pterlot across the British ohannel. The
wonderful composition begins with the
Marsellalse and ends with "God Save the
King." Naturally the work is orchestrated
for wind instruments only.
"Me aa Hti etts.M
"To him that hath shall be gtven" was
well Illustrated In the recent Coeur
d'AIene land drawing. The first prtxe waa
taken by a man who registered "Just for
a lark;' another, by a millionaire's son who
Is roughing It In the timber to harden
bis muscles, and so on. The drawings
were out of the reach of thousands of
poor deserving men who are struggling
for life In our congested cities and who
would prise a homestead aa a veritable
gift from Heaven.
Governor Johnson of Minnesota Is booked
for the fourth operation for appendicitis
In the Rochester hospital. September I.
Three former operations are said to have
The graft revelations In Montreal sent
a series of shocks through the currents
of public life In New York and Phtladel.
phla. Getting caught puts Montreal graft
ers In the amateur class.
William Jennings Bryan met his physi
cal double at the recent Christian Endeavor
convention In St. Paul, Minn., In Rev,
Hugh Wilson of Toronto. The resemblance
Is astonishingly close. The men became
warm friends and had a photograph taken
In Georgia there la talk of presenting a
medal to the man who had foresight
enough to move to adjourn the recent ses
sion of the legislature. Had he thought
of U sooner, doubtless he might have had
a statue or a granite memorial Instead of
a mere medal.
Former Governor Glenn of North Caro
lina la on a vocal muck-raking tour of
northern cities. He la shocked by the
shady things he Is looking for. Like
things might be seen at home If he choose
to look, but the northern outbursts bring
so much per shock, and be Be da the
- - OIL -&. LJB .'11'
In Other Lands
ends Tghta ea WTkat Is Ttwaa.
ptrtmr Anaxkg the aVMt am
ac Wstlems ef the Sartk.
Germany's corporatloai tax etftera from
the sew law 5 the Untied sHatea, Jnatead
of a tax on net earnings, the German law
n.akes special levies on the com pan lea hav
ing their securities listed In the stock
ehaitgea. Just aa a slight addition te exist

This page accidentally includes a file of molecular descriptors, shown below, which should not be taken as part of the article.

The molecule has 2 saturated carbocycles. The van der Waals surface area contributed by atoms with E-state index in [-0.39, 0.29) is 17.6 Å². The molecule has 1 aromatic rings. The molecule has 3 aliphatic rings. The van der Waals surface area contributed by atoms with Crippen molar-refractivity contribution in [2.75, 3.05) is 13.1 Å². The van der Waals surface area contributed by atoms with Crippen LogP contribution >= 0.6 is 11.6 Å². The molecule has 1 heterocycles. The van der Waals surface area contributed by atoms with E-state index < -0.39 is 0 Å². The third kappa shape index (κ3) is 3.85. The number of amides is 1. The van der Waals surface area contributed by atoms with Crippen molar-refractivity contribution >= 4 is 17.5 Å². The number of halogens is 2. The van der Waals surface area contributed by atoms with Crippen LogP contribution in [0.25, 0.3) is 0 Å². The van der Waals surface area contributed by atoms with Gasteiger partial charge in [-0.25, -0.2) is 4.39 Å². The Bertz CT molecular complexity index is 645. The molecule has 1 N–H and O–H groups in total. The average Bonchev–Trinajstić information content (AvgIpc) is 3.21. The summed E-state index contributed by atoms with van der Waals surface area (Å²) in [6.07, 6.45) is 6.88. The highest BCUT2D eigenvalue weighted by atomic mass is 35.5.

ing taxes, it was propsed In connection
with, the revenue bill this year that a
special yearly tax be placed on UsteA
mg taxen. It was proposed In connection
te the average market price. For the
Deutsche Bank, with a capital of tu, 000, 090.
this alBgla tax would have been 1330.000
last year. ThU particular device waa drop
ped, but substitutes, almoat as onerous
were found. Hereafter all stocks must pay
a t par cent tax when first listed on the
exchanges. Bonds era taxed one-half ot 1
pee? oent en listing-. The mere right te
have a "ten-year coupe sheet" keeuee ta
connection with the bonds the regular
German way ef making Interest payments
r-tavetvee a 1 per cent tax. To make an
investment of 1 100 In stocks on the ex
change costs the Investor for hla govern
ment tax. alone about 14 on ejh suet? Uan
action, A French professor parried Kolman, who
as ha charge of the education ot the
feung Persian tuler for the last five year,
does not .give the kid occupant of the pea
cock throne a very cordial certificate - ef
character. The professor says the young
ster has regular, almost handsome features,
aa uncommon amount of selfishness and
a temper that ts a huramer. As an Instance,
he mentions an occurrence- whluh took
place during his Slay at the Teheran
oaurt. A Persian nobleman gave Ahmed
MuS and his younger brother, Mohatu
med Haasart Mlraa, each a very fine jew
elled tarboosh. Tbe presents were exactly
alike, and Ahmed Mlrsa was se furious
that his brother should have a hat as fine
as hla own that he forthwith tore the
tarboosh off his brother's head and ripped
both tarbooshes ta shreds. As a good
quality of the young shah. Prof. Kolman
mentions his intense thirst for knowledge,
espeoiaily ef western oust ems and Insti
tutions. fl evenly adjusted Is the "balance ef
power" In Europe that the movement ef
the scales by even a hair' a breadth cannot
he tolerated by the small fry. Should a
world power start things, the case Is dif
ferent. There Is the Island o Crete. The
Cretans desired to annet themselves to
Greece. The native ran up the Grecian
flag but it was shot down. The island
eeuld not be restored te Turkish demlnloa
without causing an Internal a wall as
International commotion and since a defi
nite severance front Turkey would have
discredited tbe Toung Turks with the Ot